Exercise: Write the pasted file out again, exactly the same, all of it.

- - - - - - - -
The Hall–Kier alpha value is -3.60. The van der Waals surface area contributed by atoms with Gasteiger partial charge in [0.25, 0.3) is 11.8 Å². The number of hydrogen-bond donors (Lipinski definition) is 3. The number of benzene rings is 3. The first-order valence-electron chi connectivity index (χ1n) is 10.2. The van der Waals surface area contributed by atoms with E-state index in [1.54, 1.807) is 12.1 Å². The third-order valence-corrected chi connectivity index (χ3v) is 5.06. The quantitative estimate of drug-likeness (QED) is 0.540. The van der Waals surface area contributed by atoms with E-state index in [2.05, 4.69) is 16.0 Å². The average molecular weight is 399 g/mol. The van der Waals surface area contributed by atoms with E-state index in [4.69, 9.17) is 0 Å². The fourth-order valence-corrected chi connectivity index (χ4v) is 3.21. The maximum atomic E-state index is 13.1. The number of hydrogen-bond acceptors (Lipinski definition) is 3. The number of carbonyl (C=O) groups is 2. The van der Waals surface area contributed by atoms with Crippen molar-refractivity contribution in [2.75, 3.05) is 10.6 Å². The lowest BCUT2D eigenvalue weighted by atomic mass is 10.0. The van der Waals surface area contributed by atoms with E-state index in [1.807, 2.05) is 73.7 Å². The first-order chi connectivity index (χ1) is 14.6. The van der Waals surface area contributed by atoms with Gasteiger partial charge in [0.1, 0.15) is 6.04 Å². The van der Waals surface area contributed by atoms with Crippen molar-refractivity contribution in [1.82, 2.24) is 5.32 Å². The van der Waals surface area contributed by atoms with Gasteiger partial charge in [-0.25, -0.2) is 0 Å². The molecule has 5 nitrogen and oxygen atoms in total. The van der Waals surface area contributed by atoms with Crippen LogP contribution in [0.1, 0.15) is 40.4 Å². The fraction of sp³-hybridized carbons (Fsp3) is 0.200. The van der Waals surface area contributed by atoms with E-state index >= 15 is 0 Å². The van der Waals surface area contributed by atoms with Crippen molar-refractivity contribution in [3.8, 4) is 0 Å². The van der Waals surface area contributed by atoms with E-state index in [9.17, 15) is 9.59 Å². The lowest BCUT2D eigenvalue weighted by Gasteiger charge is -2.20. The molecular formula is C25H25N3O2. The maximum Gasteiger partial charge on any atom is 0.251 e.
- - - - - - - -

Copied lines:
The Hall–Kier alpha value is -3.60. The van der Waals surface area contributed by atoms with Gasteiger partial charge in [0.25, 0.3) is 11.8 Å². The number of hydrogen-bond donors (Lipinski definition) is 3. The number of benzene rings is 3. The first-order valence-electron chi connectivity index (χ1n) is 10.2. The van der Waals surface area contributed by atoms with E-state index in [1.54, 1.807) is 12.1 Å². The third-order valence-corrected chi connectivity index (χ3v) is 5.06. The quantitative estimate of drug-likeness (QED) is 0.540. The van der Waals surface area contributed by atoms with E-state index in [2.05, 4.69) is 16.0 Å². The average molecular weight is 399 g/mol. The van der Waals surface area contributed by atoms with E-state index in [4.69, 9.17) is 0 Å². The fourth-order valence-corrected chi connectivity index (χ4v) is 3.21. The maximum atomic E-state index is 13.1. The number of hydrogen-bond acceptors (Lipinski definition) is 3. The number of carbonyl (C=O) groups is 2. The van der Waals surface area contributed by atoms with Crippen molar-refractivity contribution in [2.75, 3.05) is 10.6 Å². The lowest BCUT2D eigenvalue weighted by atomic mass is 10.0. The van der Waals surface area contributed by atoms with E-state index in [1.807, 2.05) is 73.7 Å². The first-order chi connectivity index (χ1) is 14.6. The van der Waals surface area contributed by atoms with Gasteiger partial charge in [0.1, 0.15) is 6.04 Å². The van der Waals surface area contributed by atoms with Crippen molar-refractivity contribution in [1.82, 2.24) is 5.32 Å². The van der Waals surface area contributed by atoms with Gasteiger partial charge in [-0.25, -0.2) is 0 Å². The molecule has 5 nitrogen and oxygen atoms in total. The van der Waals surface area contributed by atoms with Crippen LogP contribution in [0.1, 0.15) is 40.4 Å². The fraction of sp³-hybridized carbons (Fsp3) is 0.200. The van der Waals surface area contributed by atoms with E-state index >= 15 is 0 Å². The van der Waals surface area contributed by atoms with Crippen molar-refractivity contribution in [3.8, 4) is 0 Å². The van der Waals surface area contributed by atoms with E-state index in [9.17, 15) is 9.59 Å². The lowest BCUT2D eigenvalue weighted by Gasteiger charge is -2.20. The molecular formula is C25H25N3O2. The maximum Gasteiger partial charge on any atom is 0.251 e.